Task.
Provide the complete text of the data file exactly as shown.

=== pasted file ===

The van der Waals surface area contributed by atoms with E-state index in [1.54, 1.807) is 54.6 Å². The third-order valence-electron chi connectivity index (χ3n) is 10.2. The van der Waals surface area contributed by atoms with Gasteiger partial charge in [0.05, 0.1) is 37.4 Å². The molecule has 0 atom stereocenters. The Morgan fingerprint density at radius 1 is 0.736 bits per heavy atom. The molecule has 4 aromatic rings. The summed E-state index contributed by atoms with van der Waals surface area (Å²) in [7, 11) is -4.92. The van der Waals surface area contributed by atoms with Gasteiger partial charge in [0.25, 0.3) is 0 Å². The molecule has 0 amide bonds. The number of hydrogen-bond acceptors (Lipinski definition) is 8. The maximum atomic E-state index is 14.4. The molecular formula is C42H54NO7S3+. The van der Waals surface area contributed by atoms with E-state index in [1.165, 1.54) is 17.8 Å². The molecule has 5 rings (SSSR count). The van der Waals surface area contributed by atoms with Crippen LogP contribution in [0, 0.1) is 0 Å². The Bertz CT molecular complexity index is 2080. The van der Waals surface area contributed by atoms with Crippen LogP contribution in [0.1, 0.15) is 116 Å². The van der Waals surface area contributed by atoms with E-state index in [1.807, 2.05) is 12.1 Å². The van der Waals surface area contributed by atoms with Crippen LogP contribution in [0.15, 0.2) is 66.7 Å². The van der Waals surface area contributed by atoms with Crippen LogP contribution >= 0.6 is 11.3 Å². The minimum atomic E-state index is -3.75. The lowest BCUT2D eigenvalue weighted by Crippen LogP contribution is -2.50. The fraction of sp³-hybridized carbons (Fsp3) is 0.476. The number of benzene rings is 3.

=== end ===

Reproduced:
The van der Waals surface area contributed by atoms with E-state index in [1.54, 1.807) is 54.6 Å². The third-order valence-electron chi connectivity index (χ3n) is 10.2. The van der Waals surface area contributed by atoms with Gasteiger partial charge in [0.05, 0.1) is 37.4 Å². The molecule has 0 atom stereocenters. The Morgan fingerprint density at radius 1 is 0.736 bits per heavy atom. The molecule has 4 aromatic rings. The summed E-state index contributed by atoms with van der Waals surface area (Å²) in [7, 11) is -4.92. The van der Waals surface area contributed by atoms with Gasteiger partial charge in [0.25, 0.3) is 0 Å². The molecule has 0 amide bonds. The number of hydrogen-bond acceptors (Lipinski definition) is 8. The maximum atomic E-state index is 14.4. The molecular formula is C42H54NO7S3+. The van der Waals surface area contributed by atoms with E-state index in [1.165, 1.54) is 17.8 Å². The molecule has 5 rings (SSSR count). The van der Waals surface area contributed by atoms with Crippen LogP contribution in [0, 0.1) is 0 Å². The Bertz CT molecular complexity index is 2080. The van der Waals surface area contributed by atoms with Crippen LogP contribution in [0.1, 0.15) is 116 Å². The van der Waals surface area contributed by atoms with E-state index in [1.807, 2.05) is 12.1 Å². The van der Waals surface area contributed by atoms with Crippen LogP contribution in [0.15, 0.2) is 66.7 Å². The van der Waals surface area contributed by atoms with Crippen LogP contribution >= 0.6 is 11.3 Å². The minimum atomic E-state index is -3.75. The lowest BCUT2D eigenvalue weighted by Crippen LogP contribution is -2.50. The fraction of sp³-hybridized carbons (Fsp3) is 0.476. The number of benzene rings is 3.